“Oakland is the biggest beneficiary of lack of capacity in San Francisco,” he said in an interview. And increasingly companies that are heading to Oakland are tech companies, he said, such as Square, the digital payment company that said in January it would lease a 350,000-square-foot building in downtown Oakland.
And while some may look to Silicon Valley south of San Francisco as an alternative to develop, most of the projects underway there are a result of organic growth from companies and developers who want to be in the smaller cities that make up the nation’s tech capital rather than those that simply can’t find a way into San Francisco, Yasukochi said.
Development in Oakland has been more measured than in San Francisco.
Office building development in the greater East Bay area today is equivalent to about 1.5% of the market’s total existing inventory at about 1.4 million square feet, according to CoStar. About half of that has been preleased. It’s helping developers feel optimistic about building in cities such as Oakland, which only had about 18 downtown properties listing space to accommodate a tenant seeking 20,000 square feet in April.
“The majority of this space under construction speculatively is concentrated in downtown Oakland, where two new skyscraper office buildings are helping redefine the city’s skyline, along with a multitude of multifamily buildings,” reads a CoStar Market Analytics report. “The office buildings under development secured anchor tenants prior to breaking ground, but still contain available space as delivery approaches. Several buildings in Oakland have been completely renovated into creative office spaces, breathing new life into the growing city.”
Real Estate Investment Firm Buys Grand Lake District Property
The Vermont Apartments in the Grand Lake District of Oakland, California, has sold to a real estate investment firm.
Veritas Investment purchased 888 Vermont St. from Estopinal Family Partners for $14 million, or about $365 per square foot, in an all-cash deal.
Built in 1968, the three-story, 38,405-square-foot building is located on nearly half an acre of land. The building comprises a mix of studio, one- and two-bedroom apartments and was 98% leased at the time of sale, according to CoStar data.
The deal was part of a 1031 exchange for Estopinal Family Partners. The other half of the deal was not disclosed.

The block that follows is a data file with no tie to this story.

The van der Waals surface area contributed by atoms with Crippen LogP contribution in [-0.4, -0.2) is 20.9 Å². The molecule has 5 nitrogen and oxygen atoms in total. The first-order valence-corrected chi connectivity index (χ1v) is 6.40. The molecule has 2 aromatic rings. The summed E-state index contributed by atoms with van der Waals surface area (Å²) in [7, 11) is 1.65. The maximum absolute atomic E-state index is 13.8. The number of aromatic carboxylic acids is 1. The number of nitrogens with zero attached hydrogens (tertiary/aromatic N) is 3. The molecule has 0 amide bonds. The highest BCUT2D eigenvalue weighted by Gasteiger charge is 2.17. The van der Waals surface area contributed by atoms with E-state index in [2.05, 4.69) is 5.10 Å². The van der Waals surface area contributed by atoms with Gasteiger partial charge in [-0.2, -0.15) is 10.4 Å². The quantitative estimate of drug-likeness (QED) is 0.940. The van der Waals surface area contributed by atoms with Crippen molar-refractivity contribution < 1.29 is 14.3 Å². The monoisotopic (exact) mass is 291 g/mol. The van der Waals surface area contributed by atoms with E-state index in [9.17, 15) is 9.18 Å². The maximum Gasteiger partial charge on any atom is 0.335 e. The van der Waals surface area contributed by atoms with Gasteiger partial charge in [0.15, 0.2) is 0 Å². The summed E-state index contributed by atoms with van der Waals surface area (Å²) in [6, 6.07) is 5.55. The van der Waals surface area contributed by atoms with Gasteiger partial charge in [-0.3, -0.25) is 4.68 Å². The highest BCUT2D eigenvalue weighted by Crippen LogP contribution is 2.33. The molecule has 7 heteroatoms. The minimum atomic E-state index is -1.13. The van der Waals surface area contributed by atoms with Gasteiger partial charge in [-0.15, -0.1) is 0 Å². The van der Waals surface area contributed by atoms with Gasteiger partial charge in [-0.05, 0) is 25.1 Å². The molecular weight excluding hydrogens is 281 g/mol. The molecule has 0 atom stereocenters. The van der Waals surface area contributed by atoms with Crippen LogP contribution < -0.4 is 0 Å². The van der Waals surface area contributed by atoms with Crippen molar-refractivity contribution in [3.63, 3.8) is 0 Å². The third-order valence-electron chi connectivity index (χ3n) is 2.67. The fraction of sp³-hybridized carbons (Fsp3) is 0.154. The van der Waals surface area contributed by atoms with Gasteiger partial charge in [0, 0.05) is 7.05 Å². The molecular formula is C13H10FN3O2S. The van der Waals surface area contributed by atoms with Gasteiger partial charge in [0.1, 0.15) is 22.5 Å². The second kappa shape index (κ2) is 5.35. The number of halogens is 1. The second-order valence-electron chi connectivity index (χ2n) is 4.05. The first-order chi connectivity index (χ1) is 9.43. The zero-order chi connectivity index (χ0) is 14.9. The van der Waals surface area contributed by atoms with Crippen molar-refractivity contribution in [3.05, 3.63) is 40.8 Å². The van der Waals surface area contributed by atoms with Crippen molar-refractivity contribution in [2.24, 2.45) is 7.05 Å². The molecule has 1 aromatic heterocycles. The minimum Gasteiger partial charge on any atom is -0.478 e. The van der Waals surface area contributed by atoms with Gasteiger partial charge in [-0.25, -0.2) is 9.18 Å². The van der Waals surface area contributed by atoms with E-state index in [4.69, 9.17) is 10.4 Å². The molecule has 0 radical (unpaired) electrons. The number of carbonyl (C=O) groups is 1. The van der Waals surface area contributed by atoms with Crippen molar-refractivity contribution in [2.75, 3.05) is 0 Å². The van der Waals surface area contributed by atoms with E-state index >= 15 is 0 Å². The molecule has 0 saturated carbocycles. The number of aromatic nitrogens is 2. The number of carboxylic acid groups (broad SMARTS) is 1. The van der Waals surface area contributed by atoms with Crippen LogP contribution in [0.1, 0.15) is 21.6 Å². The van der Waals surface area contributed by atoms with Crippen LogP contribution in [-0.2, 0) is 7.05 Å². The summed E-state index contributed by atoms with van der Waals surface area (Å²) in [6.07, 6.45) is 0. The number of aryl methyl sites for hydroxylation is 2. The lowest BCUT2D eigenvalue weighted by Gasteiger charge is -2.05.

Timothy Warren, Alex Lin, Randell Silva and Kent Mitchell of NAI Northern California in Oakland represented the buyer and the seller in the Vermont Apartments transaction.
Market Stat: Construction Set to Outpace All Bay Area Neighbors
Oakland, California, is on the verge of a housing renaissance.
Apartment completions in Oakland are now set to outpace rival cities throughout the Bay Area in 2019, and most likely in 2020 and 2021 as well based on the construction pipeline.
It’s another sign that the commercial real estate industry is looking east now amid complaints the San Francisco market has become overcrowded and overpriced.
Nearly 1,800 units have already been completed so far this year in the Oakland metropolitan area, and CoStar research is currently tracking 5,375 apartment units under construction now. That’s more than San Francisco’s 4,373, San Jose’s 3,557, Santa Clara’s 2,398 and Fremont’s 1,424.
And with more than 10 projects in excess of 200 units in Oakland, most downtown, the new properties in the pipeline will redefine the city’s skyline.
The most prevalent developers in the East Bay city include: Holland Partner Group, the Hanover Company, Lennar Corporation and San Francisco-based Carmel Partners.
Development in Oakland reached a cyclical peak in mid-2018, when more than 7,400 units were under construction. More than 1,300 units were completed that year.
Construction levels are expected to fall moving forward, as the current crop of developments reach completion.
Due to rising construction costs, and perhaps cognizant of the vast amount of apartments reaching completion simultaneously, developers have recently shown signs of restraint. Construction starts were rampant in 2017, but fell dramatically in the second half of 2018 and remain subdued in 2019.
Rental rates at the new properties come at a hefty premium compared to older apartments and currently average: $5,099 for three-bedroom, $4,017 for two-bedroom, $3,177 for one-bedroom, and $2,767 for studio units.